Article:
We’ve been living out of boxes for far too long and I am anxious for more organization and structure in my life. Fayetteville is starting to feel a bit more like home again as we fall into our new routine. I’m rediscovering this city, and am constantly finding new things to love. I’m learning to appreciate each day that we have here, as moving again will likely come much too soon. For now, it’s back to unpacking boxes… cleaning up this maze that we stumble our way through each day.

Until next time!

New England Lobster Rolls

New Englanders take their lobster rolls seriously. There’s a science to this meal, and everyone has their own solution. Some like it warm, and some like it cold. Some like their meat frisked with mayo, and others like it naked  with a side of drawn butter. Some like only tail meat, while others enjoy the sweet touch of a claw. Some like lime, but others prefer lemon.IMG_7222

During our two years on the East Coast  we had our fair share of lobster rolls. We had them on hot dog buns, and on white bread. We had them dressed in mayonnaise and naked with butter. We had them from little shacks on the sea and from fancy restaurants on the harbor. Though each roll came with a unique memory, our favorite rolls were always the ones cooked at home. While sure, we’d take an ocean view to that of an alleyway any day, with each new roll we’d try, the hubs and I always found ourselves comparing our food to the recipe prepared right in our own kitchen.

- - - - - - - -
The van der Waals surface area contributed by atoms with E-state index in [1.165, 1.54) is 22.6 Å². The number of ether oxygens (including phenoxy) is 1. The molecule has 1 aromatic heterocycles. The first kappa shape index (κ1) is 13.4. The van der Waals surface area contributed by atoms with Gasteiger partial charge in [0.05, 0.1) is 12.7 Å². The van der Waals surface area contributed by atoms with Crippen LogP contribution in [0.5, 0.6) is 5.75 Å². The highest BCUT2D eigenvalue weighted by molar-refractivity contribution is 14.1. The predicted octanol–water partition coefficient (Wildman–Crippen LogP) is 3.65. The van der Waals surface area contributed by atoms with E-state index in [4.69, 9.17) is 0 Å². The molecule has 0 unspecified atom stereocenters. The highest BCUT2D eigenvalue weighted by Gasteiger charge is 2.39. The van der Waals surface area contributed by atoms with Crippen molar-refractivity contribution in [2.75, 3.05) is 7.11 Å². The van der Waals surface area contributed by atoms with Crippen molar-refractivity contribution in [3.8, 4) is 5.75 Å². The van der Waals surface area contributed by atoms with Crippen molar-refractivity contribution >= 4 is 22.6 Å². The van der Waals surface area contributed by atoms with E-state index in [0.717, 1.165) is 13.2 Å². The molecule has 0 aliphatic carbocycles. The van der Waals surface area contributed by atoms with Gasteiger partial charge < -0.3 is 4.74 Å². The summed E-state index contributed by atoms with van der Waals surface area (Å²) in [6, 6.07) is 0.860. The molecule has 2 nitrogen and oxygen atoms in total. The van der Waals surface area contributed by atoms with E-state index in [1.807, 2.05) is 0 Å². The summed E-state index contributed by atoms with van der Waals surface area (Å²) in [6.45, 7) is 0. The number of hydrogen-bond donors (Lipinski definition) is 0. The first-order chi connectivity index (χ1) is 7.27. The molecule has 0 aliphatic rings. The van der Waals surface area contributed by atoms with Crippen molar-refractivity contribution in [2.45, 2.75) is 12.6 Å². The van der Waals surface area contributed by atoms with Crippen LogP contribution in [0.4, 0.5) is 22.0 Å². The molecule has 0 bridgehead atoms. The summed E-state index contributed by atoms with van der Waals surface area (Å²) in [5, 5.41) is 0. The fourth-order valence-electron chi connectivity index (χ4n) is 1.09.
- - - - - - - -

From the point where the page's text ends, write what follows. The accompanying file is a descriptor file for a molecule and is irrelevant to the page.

I’ve been feeling mighty homesick for Boston lately, missing friends and weekly rituals. I’ve missed our weekend trips to the beach, and the seafood market next to our old apartment. I’ve missed afternoons spent on the docks eating fish stew, and I’ve especially missed our access to fresh lobster.

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IMG_7264In lieu of hamburgers and hotdogs for our labor day feast, we celebrated our weekend New England style with a traditional New England lobster bake. We enjoyed clams and lobster straight from Portland, ME. There was corn and potatoes and plenty of butter to go around. I spent the day baking blueberry cobbler and chocolate whoopie pies. I could almost hear the waves. Just almost.